Jindal scraps tax swap plan
BATON ROUGE — Gov. Bobby Jindal told lawmakers on Monday that he's shelving his tax swap proposal rather than risk an embarrassing defeat of a restructuring plan that drew ire across the political spectrum and from business leaders.
But the Republican governor isn't giving up on his push to eliminate Louisiana's income taxes on individuals and businesses, just the part of the plan that had a specific list of ways to replace the lost revenue, including an unpopular sales tax hike.
Jindal told lawmakers on the opening day of the annual legislative session that he wants a plan to get rid of the income tax, suggesting he'd support a phase-out approach offered by several lawmakers — without offering any further parameters.
“Even if we park our plan, I'm calling on you, let's work together, let's pass a bill this session. Let's get rid of the income tax,” the governor told a joint meeting of the House and Senate.
Jindal's decision to scrap a tax package he announced nearly three months ago was a surprising acknowledgement of trouble for a governor who has regularly found success for his legislative agenda. However, Jindal's poll numbers have plummeted, and his relationships even with Republican lawmakers have grown rocky, so a shift in tactic could give him a victory to claim when the two-month legislative session ends on June 6.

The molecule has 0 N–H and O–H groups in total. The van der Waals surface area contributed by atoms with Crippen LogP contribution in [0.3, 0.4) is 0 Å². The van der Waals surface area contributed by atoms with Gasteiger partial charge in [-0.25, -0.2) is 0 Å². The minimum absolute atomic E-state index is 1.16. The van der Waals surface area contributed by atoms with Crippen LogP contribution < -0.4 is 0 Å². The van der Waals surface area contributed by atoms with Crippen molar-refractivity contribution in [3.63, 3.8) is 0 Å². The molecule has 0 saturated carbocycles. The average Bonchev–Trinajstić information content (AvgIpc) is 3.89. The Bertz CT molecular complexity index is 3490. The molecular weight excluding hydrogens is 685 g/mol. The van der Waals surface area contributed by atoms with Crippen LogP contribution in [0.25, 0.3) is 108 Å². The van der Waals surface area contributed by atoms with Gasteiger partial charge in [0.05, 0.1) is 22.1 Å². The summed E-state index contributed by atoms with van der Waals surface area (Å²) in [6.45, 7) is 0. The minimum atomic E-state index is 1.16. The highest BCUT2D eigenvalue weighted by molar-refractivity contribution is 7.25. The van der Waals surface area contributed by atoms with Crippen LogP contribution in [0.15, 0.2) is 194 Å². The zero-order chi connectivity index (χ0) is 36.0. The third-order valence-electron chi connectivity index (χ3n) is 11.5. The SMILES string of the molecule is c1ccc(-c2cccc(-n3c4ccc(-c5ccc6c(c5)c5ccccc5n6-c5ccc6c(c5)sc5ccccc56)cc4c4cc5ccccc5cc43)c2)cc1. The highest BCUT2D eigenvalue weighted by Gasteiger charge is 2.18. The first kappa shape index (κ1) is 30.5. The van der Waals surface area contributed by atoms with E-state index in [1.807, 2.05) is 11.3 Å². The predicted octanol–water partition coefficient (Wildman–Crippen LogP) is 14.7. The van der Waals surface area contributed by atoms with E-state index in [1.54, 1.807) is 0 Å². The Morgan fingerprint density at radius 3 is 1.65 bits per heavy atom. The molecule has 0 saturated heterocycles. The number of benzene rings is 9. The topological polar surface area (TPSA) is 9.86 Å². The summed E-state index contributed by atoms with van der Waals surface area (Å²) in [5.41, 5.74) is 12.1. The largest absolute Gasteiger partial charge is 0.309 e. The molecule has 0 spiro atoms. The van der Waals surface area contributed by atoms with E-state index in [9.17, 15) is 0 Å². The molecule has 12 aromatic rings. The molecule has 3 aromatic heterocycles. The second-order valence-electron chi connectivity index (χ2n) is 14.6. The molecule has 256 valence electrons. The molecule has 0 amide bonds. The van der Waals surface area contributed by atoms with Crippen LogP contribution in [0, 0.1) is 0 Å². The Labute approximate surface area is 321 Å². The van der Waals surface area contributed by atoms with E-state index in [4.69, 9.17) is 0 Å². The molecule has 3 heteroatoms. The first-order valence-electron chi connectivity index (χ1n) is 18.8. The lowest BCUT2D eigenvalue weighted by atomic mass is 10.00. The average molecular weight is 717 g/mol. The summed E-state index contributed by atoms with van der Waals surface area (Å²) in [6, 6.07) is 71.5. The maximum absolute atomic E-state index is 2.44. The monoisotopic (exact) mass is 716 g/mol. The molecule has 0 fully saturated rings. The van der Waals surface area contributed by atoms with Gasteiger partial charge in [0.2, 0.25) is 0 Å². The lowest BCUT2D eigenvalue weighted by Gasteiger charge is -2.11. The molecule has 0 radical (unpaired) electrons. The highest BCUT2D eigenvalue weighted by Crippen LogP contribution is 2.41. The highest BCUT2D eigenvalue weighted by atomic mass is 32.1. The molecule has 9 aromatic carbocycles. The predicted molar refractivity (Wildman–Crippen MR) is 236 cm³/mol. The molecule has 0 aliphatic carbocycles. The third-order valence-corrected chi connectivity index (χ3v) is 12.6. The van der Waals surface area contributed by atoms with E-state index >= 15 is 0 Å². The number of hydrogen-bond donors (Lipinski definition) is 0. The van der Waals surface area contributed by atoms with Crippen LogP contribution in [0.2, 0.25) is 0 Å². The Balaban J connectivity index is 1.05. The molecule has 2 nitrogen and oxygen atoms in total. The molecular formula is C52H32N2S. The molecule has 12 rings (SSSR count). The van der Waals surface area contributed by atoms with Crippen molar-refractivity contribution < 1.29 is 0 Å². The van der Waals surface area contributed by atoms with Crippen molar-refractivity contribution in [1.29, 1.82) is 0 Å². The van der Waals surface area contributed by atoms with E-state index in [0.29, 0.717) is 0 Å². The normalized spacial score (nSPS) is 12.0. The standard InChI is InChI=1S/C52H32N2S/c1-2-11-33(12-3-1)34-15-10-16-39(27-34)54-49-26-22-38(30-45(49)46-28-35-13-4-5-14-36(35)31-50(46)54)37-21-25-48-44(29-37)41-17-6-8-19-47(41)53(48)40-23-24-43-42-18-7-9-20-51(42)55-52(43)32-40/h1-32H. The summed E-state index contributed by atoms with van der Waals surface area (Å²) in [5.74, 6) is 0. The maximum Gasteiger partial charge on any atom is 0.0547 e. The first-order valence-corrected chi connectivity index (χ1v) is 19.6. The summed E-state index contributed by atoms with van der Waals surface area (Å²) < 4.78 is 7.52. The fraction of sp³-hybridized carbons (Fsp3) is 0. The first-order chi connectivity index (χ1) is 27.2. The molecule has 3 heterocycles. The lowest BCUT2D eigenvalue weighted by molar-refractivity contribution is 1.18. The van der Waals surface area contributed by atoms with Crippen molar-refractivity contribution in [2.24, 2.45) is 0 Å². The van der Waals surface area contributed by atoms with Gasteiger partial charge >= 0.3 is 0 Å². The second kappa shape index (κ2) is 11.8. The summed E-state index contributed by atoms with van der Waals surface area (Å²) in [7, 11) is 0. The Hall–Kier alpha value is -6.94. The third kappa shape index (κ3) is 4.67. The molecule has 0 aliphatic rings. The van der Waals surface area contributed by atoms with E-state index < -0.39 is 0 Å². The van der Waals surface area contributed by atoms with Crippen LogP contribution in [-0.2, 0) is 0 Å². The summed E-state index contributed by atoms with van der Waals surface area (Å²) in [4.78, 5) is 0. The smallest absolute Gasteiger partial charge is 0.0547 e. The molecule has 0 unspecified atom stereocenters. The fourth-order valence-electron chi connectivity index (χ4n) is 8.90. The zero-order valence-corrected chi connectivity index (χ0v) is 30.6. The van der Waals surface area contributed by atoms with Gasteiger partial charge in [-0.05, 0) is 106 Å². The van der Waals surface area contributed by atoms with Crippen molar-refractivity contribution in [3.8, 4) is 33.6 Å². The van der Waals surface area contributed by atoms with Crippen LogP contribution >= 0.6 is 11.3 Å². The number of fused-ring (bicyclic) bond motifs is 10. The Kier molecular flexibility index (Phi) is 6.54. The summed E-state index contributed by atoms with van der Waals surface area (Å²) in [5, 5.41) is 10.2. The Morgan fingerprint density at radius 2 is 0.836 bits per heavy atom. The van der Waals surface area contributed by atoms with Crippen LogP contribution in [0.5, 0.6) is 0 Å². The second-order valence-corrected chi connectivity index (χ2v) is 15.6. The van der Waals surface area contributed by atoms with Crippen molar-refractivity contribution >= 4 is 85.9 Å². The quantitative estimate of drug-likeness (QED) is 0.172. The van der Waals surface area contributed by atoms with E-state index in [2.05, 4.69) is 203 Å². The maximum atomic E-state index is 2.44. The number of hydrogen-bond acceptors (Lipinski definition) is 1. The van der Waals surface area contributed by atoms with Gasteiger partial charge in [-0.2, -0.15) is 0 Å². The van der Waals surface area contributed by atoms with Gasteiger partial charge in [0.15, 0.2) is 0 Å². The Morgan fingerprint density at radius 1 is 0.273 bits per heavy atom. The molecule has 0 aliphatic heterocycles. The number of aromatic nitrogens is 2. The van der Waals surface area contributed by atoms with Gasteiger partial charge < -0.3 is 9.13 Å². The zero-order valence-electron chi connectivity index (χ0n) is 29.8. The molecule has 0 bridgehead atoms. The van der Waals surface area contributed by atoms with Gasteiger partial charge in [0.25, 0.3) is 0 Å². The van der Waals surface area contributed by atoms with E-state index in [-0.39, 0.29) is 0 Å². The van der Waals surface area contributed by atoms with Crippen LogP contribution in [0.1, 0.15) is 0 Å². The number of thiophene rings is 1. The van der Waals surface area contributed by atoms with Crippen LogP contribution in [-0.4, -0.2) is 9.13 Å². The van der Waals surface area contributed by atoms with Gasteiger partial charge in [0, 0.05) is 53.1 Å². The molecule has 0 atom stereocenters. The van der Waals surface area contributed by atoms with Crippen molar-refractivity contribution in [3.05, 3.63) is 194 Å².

Jindal had proposed to get rid of the income tax immediately. In exchange, he proposed increased sales taxes charged on more items, boosted tobacco taxes and removal of some tax breaks.
Show commenting policy
TribLive commenting policy
- Gay couple receives marriage license from controversial Ky. clerk’s office
- Percentage of vets hired for federal jobs hits 5-year high
- Kentucky county clerk Davis jailed for stand on same-sex marriage licenses
- Warrant required to track cellphones, Justice Department’s new policy states
- Many millennials see themselves as self-absorbed, wasteful
- Common Core test results released
- 9 military labs halted amid fears over toxins
- Firefights tax Forest Service budget
- Federal Reserve Vice Chairman Fischer open to interest rate hike
- Gitmo terror recidivism rate increases